Google’s replacement mechanism for third-party cookies is set to be monitored by the UK competition watchdog under a series of new pledges made by the tech giant.
The search-engine company also told the Competition and Markets Authority it will allow the regulator to be involved in testing its new mechanism.
Meanwhile, third parties – such as publishers, advertisers and ad tech providers – will be given a chance to offer their views on the testing and Google will regularly update the CMA on how those views have been considered.
The tech firm also pledged to clarify internal limits on the data that Google is allowed to use for targeting and measuring digital advertising.
Google has been under investigation by the CMA since the start of the year over fears that its new “Privacy Sandbox” proposals could reduce competition in digital advertising.
The proposals will replace third-party tracking cookies – which Google aims to remove from its Chrome web browser by the end of 2023 – but are aimed at ensuring advertisers can still aggregate data about attribution and conversions.
The CMA is worried the new mechanism could mean adpsend becomes more concentrated on Google.
In response to the CMA’s fears, Google issued a list of commitments in May, but a consultation revealed stakeholders wanted the tech firm to go further in its promise to be more transparent and agreement to be monitored.
On 19 November Google offered a set of modified pledges, covering eight areas of concern, which the CMA has now made public. This includes the appointment of a "monitoring trustee", who would be approved by the CMA to monitor Google's compliance with its pledges.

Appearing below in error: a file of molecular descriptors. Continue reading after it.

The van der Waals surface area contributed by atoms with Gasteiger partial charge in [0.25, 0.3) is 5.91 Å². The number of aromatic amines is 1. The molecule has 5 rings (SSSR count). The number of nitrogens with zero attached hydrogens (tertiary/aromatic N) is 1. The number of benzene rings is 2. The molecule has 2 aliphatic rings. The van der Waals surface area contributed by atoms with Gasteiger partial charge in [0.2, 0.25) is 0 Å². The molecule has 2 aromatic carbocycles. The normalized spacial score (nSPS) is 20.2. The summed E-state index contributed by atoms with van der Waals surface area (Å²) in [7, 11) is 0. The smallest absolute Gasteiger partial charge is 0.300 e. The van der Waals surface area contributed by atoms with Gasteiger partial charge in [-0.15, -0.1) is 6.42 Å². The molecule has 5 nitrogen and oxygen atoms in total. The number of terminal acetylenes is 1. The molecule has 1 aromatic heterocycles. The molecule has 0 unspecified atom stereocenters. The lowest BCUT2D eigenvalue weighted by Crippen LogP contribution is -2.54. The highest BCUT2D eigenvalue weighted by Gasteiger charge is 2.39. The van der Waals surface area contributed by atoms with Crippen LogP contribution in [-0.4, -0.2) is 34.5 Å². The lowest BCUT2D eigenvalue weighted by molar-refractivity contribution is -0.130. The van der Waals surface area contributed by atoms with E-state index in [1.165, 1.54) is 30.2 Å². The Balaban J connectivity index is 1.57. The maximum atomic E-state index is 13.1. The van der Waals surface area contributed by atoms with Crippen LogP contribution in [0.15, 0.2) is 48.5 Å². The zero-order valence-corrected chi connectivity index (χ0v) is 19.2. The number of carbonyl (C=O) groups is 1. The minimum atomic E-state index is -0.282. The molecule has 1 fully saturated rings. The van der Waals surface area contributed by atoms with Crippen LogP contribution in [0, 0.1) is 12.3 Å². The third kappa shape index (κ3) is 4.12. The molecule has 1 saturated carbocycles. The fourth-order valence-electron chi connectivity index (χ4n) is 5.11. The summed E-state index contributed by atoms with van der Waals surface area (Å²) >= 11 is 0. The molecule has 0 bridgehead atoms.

The CMA said its “provisional view” is that the new commitments would “address the competition concerns that the CMA has identified” in relation to the Privacy Sandbox proposals and provide a “robust basis” for the CMA, Information Commissioner’s Office and third parties to influence their future development.
The regulator will consult on the new commitments until 5pm on 17 December 2021.
If the commitments are accepted, the CMA will close its investigation and begin the next phase of its oversight work.
CMA chief executive Andrea Coscelli said: “We have always been clear that Google’s efforts to protect user’s privacy cannot come at the cost of reduced competition.
“That’s why we have worked with the Information Commissioner’s Office, the CMA’s international counterparts and parties across this sector throughout this process to secure an outcome that works for everyone.”
She added: “If accepted, the commitments we have obtained from Google become legally binding, promoting competition in digital markets, helping to protect the ability of online publishers to raise money through advertising and safeguarding users’ privacy."
In a joint blogpost, Google’s EMEA legal director, William Malcolm, and fellow legal director Oliver Bethell, said: “We are determined to ensure that the Privacy Sandbox is developed in a way that works for the entire ecosystem and, as part of this process, we have now offered revised commitments.”
They added: “These revisions underline our commitment to ensuring that the changes we make in Chrome will apply in the same way to Google’s adtech products as to any third party, and that the Privacy Sandbox APIs will be designed, developed and implemented with regulatory oversight and input from the CMA and the ICO.”